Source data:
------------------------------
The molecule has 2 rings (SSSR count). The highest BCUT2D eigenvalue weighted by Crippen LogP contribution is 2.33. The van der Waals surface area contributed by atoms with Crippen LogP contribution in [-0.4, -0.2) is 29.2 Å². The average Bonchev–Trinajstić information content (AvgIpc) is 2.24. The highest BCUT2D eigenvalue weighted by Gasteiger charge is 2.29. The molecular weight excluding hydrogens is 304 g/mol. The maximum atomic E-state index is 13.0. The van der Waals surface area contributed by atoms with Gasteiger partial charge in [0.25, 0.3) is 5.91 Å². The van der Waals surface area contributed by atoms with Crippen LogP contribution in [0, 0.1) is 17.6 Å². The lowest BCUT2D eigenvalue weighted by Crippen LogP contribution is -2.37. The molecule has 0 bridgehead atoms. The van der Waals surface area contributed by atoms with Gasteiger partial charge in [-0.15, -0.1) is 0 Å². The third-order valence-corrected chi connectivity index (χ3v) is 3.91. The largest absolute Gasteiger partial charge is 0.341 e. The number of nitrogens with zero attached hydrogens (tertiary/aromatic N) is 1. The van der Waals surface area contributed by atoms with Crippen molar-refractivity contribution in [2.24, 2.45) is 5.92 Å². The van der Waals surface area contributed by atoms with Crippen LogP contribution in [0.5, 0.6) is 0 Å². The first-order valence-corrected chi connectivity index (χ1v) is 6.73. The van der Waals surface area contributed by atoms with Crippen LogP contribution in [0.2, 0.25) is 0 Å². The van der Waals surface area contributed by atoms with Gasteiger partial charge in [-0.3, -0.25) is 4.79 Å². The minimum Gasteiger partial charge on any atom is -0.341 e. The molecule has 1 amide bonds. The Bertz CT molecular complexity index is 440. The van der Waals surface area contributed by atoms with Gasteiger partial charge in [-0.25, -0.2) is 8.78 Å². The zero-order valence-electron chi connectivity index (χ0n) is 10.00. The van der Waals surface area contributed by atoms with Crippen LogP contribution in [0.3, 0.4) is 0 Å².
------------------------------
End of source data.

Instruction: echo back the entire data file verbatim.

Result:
The molecule has 2 rings (SSSR count). The highest BCUT2D eigenvalue weighted by Crippen LogP contribution is 2.33. The van der Waals surface area contributed by atoms with Crippen LogP contribution in [-0.4, -0.2) is 29.2 Å². The average Bonchev–Trinajstić information content (AvgIpc) is 2.24. The highest BCUT2D eigenvalue weighted by Gasteiger charge is 2.29. The molecular weight excluding hydrogens is 304 g/mol. The maximum atomic E-state index is 13.0. The van der Waals surface area contributed by atoms with Gasteiger partial charge in [0.25, 0.3) is 5.91 Å². The van der Waals surface area contributed by atoms with Crippen LogP contribution in [0, 0.1) is 17.6 Å². The lowest BCUT2D eigenvalue weighted by Crippen LogP contribution is -2.37. The molecule has 0 bridgehead atoms. The van der Waals surface area contributed by atoms with Gasteiger partial charge in [-0.15, -0.1) is 0 Å². The third-order valence-corrected chi connectivity index (χ3v) is 3.91. The largest absolute Gasteiger partial charge is 0.341 e. The number of nitrogens with zero attached hydrogens (tertiary/aromatic N) is 1. The van der Waals surface area contributed by atoms with Crippen molar-refractivity contribution in [2.24, 2.45) is 5.92 Å². The van der Waals surface area contributed by atoms with Crippen LogP contribution in [0.5, 0.6) is 0 Å². The first-order valence-corrected chi connectivity index (χ1v) is 6.73. The van der Waals surface area contributed by atoms with Crippen LogP contribution in [0.2, 0.25) is 0 Å². The van der Waals surface area contributed by atoms with Gasteiger partial charge in [-0.3, -0.25) is 4.79 Å². The minimum Gasteiger partial charge on any atom is -0.341 e. The molecule has 1 amide bonds. The Bertz CT molecular complexity index is 440. The van der Waals surface area contributed by atoms with Gasteiger partial charge in [-0.25, -0.2) is 8.78 Å². The zero-order valence-electron chi connectivity index (χ0n) is 10.00. The van der Waals surface area contributed by atoms with Crippen LogP contribution in [0.3, 0.4) is 0 Å².